Shares of CVS Health Corp. (NYSE: CVS) popped nearly 4% Tuesday morning following the company’s announced strategy to drive growth now that the merger with Aetna is (almost) in the books. At its Investor Day presentation in New York Tuesday morning, the company also reaffirmed its prior guidance for the full fiscal year.
CVS expects total revenues of $251.2 billion to $254.4 billion and adjusted operating income of $15.0 to $15.2 billion. Diluted earnings per share (EPS) is forecast at $4.90 to $5.05, and adjusted EPS is forecast at $6.75 to $6.90. The company said it will have $4.2 billion to $4.6 billion in cash available to pay down debt. That’s a start on the $78 billion (including assumed debt) it paid for Aetna. CVS issued $45 billion in new debt in connection with the transaction.
A week ago, Merrill Lynch analyst put long-term EPS growth estimates of 3.5%, 7.0% and 11.0% on the stock under three scenarios: low-growth, middle and high-growth, respectively. The price target was $75, more than 40% above the stock’s $52.72 closing price on May 28.
Maybe by coincidence or maybe by planning, CVS held its Investor Day on the same day that the company begins a new three-day hearing in U.S. District Court in Washington, D.C., to gather testimony from the American Medical Association (AMA), the AIDS Healthcare Foundation, U.S. PIRG and others opposing the settlement CVS reached last November with the Department of Justice to allow the merger to go through.
The unusual review is authorized by the Tunney Act, which requires federal courts to review Justice Department consent decrees in antitrust cases to ensure that the agreed settlement is in the public interest. The act first passed in 1974 and subsequently amended in 2004 is intended to give the federal judiciary more effective oversight of antitrust consent decrees. Most famously, Federal Judge Harold Greene refused to accept the department’s 1982 consent decree related to the breakup of AT&T.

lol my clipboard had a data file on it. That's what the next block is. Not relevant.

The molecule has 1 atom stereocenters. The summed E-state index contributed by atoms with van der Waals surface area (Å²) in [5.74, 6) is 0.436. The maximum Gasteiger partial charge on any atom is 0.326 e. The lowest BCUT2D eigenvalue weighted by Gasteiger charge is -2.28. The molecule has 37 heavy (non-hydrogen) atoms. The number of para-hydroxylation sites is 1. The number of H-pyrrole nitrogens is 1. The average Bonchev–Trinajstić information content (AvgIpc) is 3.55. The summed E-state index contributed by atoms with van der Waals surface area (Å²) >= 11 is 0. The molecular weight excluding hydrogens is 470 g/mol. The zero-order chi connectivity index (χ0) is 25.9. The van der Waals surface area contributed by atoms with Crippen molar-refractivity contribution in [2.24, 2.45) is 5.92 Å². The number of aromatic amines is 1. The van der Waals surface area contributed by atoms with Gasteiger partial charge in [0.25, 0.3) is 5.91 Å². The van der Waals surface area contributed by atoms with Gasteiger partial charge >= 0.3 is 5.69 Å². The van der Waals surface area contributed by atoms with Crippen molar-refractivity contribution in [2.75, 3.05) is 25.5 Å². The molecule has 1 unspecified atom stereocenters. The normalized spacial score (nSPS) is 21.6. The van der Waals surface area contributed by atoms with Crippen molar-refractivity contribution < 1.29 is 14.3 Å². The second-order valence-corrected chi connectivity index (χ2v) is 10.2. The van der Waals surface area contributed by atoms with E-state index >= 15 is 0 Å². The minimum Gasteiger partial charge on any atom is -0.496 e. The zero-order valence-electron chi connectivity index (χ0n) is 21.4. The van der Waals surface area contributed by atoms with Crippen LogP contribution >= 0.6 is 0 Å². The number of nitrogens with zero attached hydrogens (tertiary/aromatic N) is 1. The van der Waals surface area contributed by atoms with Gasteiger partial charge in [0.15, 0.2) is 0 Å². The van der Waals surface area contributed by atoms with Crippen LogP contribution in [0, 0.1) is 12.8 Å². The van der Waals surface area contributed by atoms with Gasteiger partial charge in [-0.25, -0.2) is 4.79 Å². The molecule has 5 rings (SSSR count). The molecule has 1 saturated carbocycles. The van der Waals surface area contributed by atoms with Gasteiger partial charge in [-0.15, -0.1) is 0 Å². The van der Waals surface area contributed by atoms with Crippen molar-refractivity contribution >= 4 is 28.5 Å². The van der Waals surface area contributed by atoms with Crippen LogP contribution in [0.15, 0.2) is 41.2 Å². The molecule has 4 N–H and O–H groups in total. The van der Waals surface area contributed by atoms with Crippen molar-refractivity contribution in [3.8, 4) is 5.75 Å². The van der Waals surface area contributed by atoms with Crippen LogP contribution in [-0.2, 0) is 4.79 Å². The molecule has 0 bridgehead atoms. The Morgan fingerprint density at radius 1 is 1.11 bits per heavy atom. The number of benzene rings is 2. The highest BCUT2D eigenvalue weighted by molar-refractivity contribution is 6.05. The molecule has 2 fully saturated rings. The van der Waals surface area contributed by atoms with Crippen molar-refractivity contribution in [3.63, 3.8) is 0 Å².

The AMA, for example, has argued that CVS’s agreement to sell its Medicare Part D (prescription drug coverage) to WellCare does not go far enough to prevent potential harm to consumers. According to a report at HealthcareDive, the AMA has determined that the merger “would likely injure consumers by raising prices, lowering quality, reducing choice and stifling innovation in five markets: PDP [prescription drug plan], PBM [pharmacy benefits management] services, health insurance, retail pharmacy and specialty pharmacy.”
CVS is arguing that the judge’s limited review scope does not permit him to raise issues beyond those address in the Justice Department’s review.
There are other issues as well, but the merger between CVS and Aetna requires the signature of the judge in this case. While the deal is expected to be approved, there is still a chance that the judge could delay it.
For the present, however, CVS shares enjoyed a bump of around 4.1% to $55.59, in a 52-week range of $51.72 to $82.15. The consensus price target on the shares is $68.96.